Most of us have a fairly good idea that brains of Buddhist monks function far beyond most humans’ capabilities and that the monks can actually rewire their brains. While there is no question that Buddhist monks possess superhuman powers, how they do some really incredible out-of-this-world kind of stuff continues to fascinate and show scientists what we – ‘normal human beings’ – can all do.
Professor Herbert Benson and his team of researchers from the Harvard School Of Medicine went to remote monasteries in the Himalayan mountains in the 1980′s to discover, decode, and document the subtle ways through which the monks manipulate their bodies – like raising the temperatures of their fingers and toes by as much as 17 degrees, and lowering their body’s metabolic rate by up to 64% – using a stress reduction yoga technique called ‘g Tum-mo’.
The Harvard research team also recorded monks drying cold, wet sheets with body heat. They also documented monks spending a winter night – when temperatures reached zero degrees F – on a rocky ledge 15,000 feet high in the Himalayas — wearing only woolen or cotton shawls. These remarkable feats, the Harvard research team observed, were achieved by intense daily meditations, guided exercises and spiritual conditioning. They noted:
“In a monastery in northern India, thinly clad Tibetan monks sat quietly in a room where the temperature was a chilly 40 degrees Fahrenheit. Using a yoga technique known as g Tum-mo, they entered a state of deep meditation. Other monks soaked 3-by-6-foot sheets in cold water (49 degrees) and placed them over the meditators’ shoulders.
“For untrained people, such frigid wrappings would produce uncontrolled shivering. If body temperatures continue to drop under these conditions, death can result. But it was not long before steam began rising from the sheets. As a result of body heat produced by the monks during meditation, the sheets dried in about an hour.”
Based on his experiments and experience, Benson stressed that a better understanding of advanced mediation could lead to better treatments for stress-related illnesses. He noted:
“More than 60 percent of visits to physicians in the United States are due to stress-related problems, most of which are poorly treated by drugs, surgery, or other medical procedures. If such an easy-to-master practice can bring about the remarkable changes we observe, I want to investigate what advanced forms of meditation can do to help the mind control physical processes once thought to be uncontrollable.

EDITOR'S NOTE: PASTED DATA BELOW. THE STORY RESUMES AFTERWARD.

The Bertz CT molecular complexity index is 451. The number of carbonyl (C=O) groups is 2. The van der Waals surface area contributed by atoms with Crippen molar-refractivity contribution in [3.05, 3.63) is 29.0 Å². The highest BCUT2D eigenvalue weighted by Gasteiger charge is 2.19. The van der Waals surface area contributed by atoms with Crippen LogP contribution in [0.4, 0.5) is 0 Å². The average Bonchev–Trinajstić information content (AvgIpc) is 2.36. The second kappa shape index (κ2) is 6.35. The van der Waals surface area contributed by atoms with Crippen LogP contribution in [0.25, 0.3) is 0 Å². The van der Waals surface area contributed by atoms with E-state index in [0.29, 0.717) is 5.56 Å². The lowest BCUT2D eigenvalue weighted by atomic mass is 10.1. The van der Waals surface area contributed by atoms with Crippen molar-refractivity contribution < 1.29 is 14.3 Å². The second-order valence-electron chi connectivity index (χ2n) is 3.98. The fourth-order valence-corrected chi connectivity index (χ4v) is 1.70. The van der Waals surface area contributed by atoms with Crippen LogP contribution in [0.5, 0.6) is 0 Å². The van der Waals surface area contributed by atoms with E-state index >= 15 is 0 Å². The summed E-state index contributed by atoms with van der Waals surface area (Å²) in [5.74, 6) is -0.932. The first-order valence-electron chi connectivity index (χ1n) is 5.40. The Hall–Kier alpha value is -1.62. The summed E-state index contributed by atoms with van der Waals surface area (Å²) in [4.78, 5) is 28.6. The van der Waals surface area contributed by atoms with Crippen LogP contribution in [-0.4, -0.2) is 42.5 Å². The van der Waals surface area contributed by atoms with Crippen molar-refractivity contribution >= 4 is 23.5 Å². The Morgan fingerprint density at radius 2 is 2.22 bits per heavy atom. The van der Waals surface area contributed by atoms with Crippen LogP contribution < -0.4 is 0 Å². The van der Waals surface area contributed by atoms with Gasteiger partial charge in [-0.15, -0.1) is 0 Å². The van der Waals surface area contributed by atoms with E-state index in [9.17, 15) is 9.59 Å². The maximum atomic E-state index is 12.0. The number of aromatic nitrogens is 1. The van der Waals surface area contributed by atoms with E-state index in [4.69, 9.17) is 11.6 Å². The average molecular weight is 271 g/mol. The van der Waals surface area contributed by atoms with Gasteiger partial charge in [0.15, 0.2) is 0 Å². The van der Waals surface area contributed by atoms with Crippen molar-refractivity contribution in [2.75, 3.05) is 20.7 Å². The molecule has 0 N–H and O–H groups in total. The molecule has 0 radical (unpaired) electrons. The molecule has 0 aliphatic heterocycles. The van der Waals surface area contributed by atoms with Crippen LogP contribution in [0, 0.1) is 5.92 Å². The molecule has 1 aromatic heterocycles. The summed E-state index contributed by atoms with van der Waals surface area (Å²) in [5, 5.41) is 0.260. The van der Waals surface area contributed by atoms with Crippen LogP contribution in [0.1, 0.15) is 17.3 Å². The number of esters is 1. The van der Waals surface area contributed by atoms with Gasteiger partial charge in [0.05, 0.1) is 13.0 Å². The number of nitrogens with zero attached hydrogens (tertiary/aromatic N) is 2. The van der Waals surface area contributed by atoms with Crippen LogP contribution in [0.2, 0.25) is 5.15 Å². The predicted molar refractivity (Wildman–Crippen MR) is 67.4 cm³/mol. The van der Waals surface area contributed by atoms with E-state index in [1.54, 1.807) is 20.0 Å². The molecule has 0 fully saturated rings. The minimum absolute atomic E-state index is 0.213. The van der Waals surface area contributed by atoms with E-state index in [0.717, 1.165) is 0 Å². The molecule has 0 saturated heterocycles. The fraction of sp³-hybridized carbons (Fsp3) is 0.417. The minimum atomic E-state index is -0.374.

“My hope is that self-care will stand equal with medical drugs, surgery, and other therapies that are now used to alleviate mental and physical suffering. Along with nutrition and exercise, mind/body approaches can be part of self-care practices that could save millions of dollars annually in medical costs.”
In 2011, Zoran Josipovic, a research scientist and adjunct professor at New York University and a Buddhist monk himself, placed the minds and bodies of prominent Buddhist monks into functional magnetic resonance imaging (fMRI) machines to track the blood flow to their brains while they were meditating. Josipovic told BBC:
“The brain appears to be organized into two networks: the extrinsic network and the intrinsic, or default, network. The extrinsic portion of the brain becomes active when individuals are focused on external tasks, like playing sports or pouring a cup of coffee. The default network churns when people reflect on matters that involve themselves and their emotions. But the networks are rarely fully active at the same time. And like a seesaw, when one rises, the other one dips down. This neural set-up allows individuals to concentrate more easily on one task at any given time, without being consumed by distractions like daydreaming.
“[But] Some Buddhist monks and other experienced meditators have the ability to keep both neural networks active at the same time during meditation – that is to say, they have found a way to lift both sides of the seesaw simultaneously. This ability to churn both the internal and external networks in the brain concurrently may lead the monks to experience a harmonious feeling of oneness with their environment.”
In 2008, neuroscientist Richard J. Davidson conducted a research on Tibetan Buddhist monks at the University of Wisconsin-Madison to find out how meditation makes Buddhist monks’ brains superhuman. He discovered that “over the course of meditating for tens of thousands of hours, the long-term practitioners could dramatically increase neuroplasticity and had actually altered the structure and function of their brains”.